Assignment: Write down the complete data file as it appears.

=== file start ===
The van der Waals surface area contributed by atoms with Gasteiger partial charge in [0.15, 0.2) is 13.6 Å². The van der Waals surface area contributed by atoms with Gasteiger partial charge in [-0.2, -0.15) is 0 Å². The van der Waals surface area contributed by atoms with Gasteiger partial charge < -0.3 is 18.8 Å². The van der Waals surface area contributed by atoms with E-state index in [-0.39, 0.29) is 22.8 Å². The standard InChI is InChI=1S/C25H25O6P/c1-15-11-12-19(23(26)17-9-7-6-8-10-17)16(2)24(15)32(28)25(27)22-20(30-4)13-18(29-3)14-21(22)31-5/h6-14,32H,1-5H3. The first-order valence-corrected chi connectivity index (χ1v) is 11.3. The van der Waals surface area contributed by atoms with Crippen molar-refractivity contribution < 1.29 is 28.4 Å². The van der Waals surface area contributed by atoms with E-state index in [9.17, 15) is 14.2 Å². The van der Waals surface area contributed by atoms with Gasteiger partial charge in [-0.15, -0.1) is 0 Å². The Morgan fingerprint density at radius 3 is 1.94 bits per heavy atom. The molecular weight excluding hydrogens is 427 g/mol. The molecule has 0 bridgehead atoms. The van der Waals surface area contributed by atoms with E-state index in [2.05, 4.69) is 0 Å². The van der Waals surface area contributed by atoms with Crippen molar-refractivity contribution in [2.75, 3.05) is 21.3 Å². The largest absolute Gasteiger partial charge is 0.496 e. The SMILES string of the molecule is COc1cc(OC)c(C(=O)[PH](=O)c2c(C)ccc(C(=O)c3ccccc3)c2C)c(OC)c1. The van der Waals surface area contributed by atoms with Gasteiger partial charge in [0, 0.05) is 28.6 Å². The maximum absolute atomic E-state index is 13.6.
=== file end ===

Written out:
The van der Waals surface area contributed by atoms with Gasteiger partial charge in [0.15, 0.2) is 13.6 Å². The van der Waals surface area contributed by atoms with Gasteiger partial charge in [-0.2, -0.15) is 0 Å². The van der Waals surface area contributed by atoms with Gasteiger partial charge < -0.3 is 18.8 Å². The van der Waals surface area contributed by atoms with E-state index in [-0.39, 0.29) is 22.8 Å². The standard InChI is InChI=1S/C25H25O6P/c1-15-11-12-19(23(26)17-9-7-6-8-10-17)16(2)24(15)32(28)25(27)22-20(30-4)13-18(29-3)14-21(22)31-5/h6-14,32H,1-5H3. The first-order valence-corrected chi connectivity index (χ1v) is 11.3. The van der Waals surface area contributed by atoms with Crippen molar-refractivity contribution < 1.29 is 28.4 Å². The van der Waals surface area contributed by atoms with E-state index in [9.17, 15) is 14.2 Å². The van der Waals surface area contributed by atoms with Gasteiger partial charge in [-0.15, -0.1) is 0 Å². The Morgan fingerprint density at radius 3 is 1.94 bits per heavy atom. The molecular weight excluding hydrogens is 427 g/mol. The molecule has 0 bridgehead atoms. The van der Waals surface area contributed by atoms with E-state index in [2.05, 4.69) is 0 Å². The van der Waals surface area contributed by atoms with Crippen molar-refractivity contribution in [2.75, 3.05) is 21.3 Å². The largest absolute Gasteiger partial charge is 0.496 e. The SMILES string of the molecule is COc1cc(OC)c(C(=O)[PH](=O)c2c(C)ccc(C(=O)c3ccccc3)c2C)c(OC)c1. The van der Waals surface area contributed by atoms with Gasteiger partial charge in [0, 0.05) is 28.6 Å². The maximum absolute atomic E-state index is 13.6.